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A vessel segmentation method for multi-modality angiographic images based on multi-scale filtering and statistical models

Pei Lu, Jun Xia, Zhicheng Li, Jing Xiong, Jian Yang, Shoujun Zhou, Lei Wang, Mingyang Chen, Cheng Wang
Biomedical Engineering Online 2016 November 8, 15 (1): 120

BACKGROUND: Accurate segmentation of blood vessels plays an important role in the computer-aided diagnosis and interventional treatment of vascular diseases. The statistical method is an important component of effective vessel segmentation; however, several limitations discourage the segmentation effect, i.e., dependence of the image modality, uneven contrast media, bias field, and overlapping intensity distribution of the object and background. In addition, the mixture models of the statistical methods are constructed relaying on the characteristics of the image histograms. Thus, it is a challenging issue for the traditional methods to be available in vessel segmentation from multi-modality angiographic images.

METHODS: To overcome these limitations, a flexible segmentation method with a fixed mixture model has been proposed for various angiography modalities. Our method mainly consists of three parts. Firstly, multi-scale filtering algorithm was used on the original images to enhance vessels and suppress noises. As a result, the filtered data achieved a new statistical characteristic. Secondly, a mixture model formed by three probabilistic distributions (two Exponential distributions and one Gaussian distribution) was built to fit the histogram curve of the filtered data, where the expectation maximization (EM) algorithm was used for parameters estimation. Finally, three-dimensional (3D) Markov random field (MRF) were employed to improve the accuracy of pixel-wise classification and posterior probability estimation. To quantitatively evaluate the performance of the proposed method, two phantoms simulating blood vessels with different tubular structures and noises have been devised. Meanwhile, four clinical angiographic data sets from different human organs have been used to qualitatively validate the method. To further test the performance, comparison tests between the proposed method and the traditional ones have been conducted on two different brain magnetic resonance angiography (MRA) data sets.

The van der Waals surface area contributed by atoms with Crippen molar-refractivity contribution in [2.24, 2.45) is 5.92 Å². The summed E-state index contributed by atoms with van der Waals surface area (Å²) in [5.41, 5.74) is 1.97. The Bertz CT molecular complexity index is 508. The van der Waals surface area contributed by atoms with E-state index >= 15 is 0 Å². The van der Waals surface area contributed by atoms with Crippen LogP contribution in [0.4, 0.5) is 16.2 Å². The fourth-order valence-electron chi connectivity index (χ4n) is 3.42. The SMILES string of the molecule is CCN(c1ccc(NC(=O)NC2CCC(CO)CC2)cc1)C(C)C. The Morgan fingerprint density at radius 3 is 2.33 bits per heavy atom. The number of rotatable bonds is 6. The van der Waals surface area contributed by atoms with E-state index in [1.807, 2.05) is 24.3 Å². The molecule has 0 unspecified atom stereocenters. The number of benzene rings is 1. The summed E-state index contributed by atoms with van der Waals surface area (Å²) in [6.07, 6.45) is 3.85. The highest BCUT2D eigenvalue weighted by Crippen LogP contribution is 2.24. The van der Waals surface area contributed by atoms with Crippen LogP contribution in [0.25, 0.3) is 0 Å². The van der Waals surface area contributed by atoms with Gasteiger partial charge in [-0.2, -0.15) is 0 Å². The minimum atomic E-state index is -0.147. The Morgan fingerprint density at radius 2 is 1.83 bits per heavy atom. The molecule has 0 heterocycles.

RESULTS: The results of the phantoms were satisfying, e.g., the noise was greatly suppressed, the percentages of the misclassified voxels, i.e., the segmentation error ratios, were no more than 0.3%, and the Dice similarity coefficients (DSCs) were above 94%. According to the opinions of clinical vascular specialists, the vessels in various data sets were extracted with high accuracy since complete vessel trees were extracted while lesser non-vessels and background were falsely classified as vessel. In the comparison experiments, the proposed method showed its superiority in accuracy and robustness for extracting vascular structures from multi-modality angiographic images with complicated background noises.

CONCLUSIONS: The experimental results demonstrated that our proposed method was available for various angiographic data. The main reason was that the constructed mixture probability model could unitarily classify vessel object from the multi-scale filtered data of various angiography images. The advantages of the proposed method lie in the following aspects: firstly, it can extract the vessels with poor angiography quality, since the multi-scale filtering algorithm can improve the vessel intensity in the circumstance such as uneven contrast media and bias field; secondly, it performed well for extracting the vessels in multi-modality angiographic images despite various signal-noises; and thirdly, it was implemented with better accuracy, and robustness than the traditional methods. Generally, these traits declare that the proposed method would have significant clinical application.


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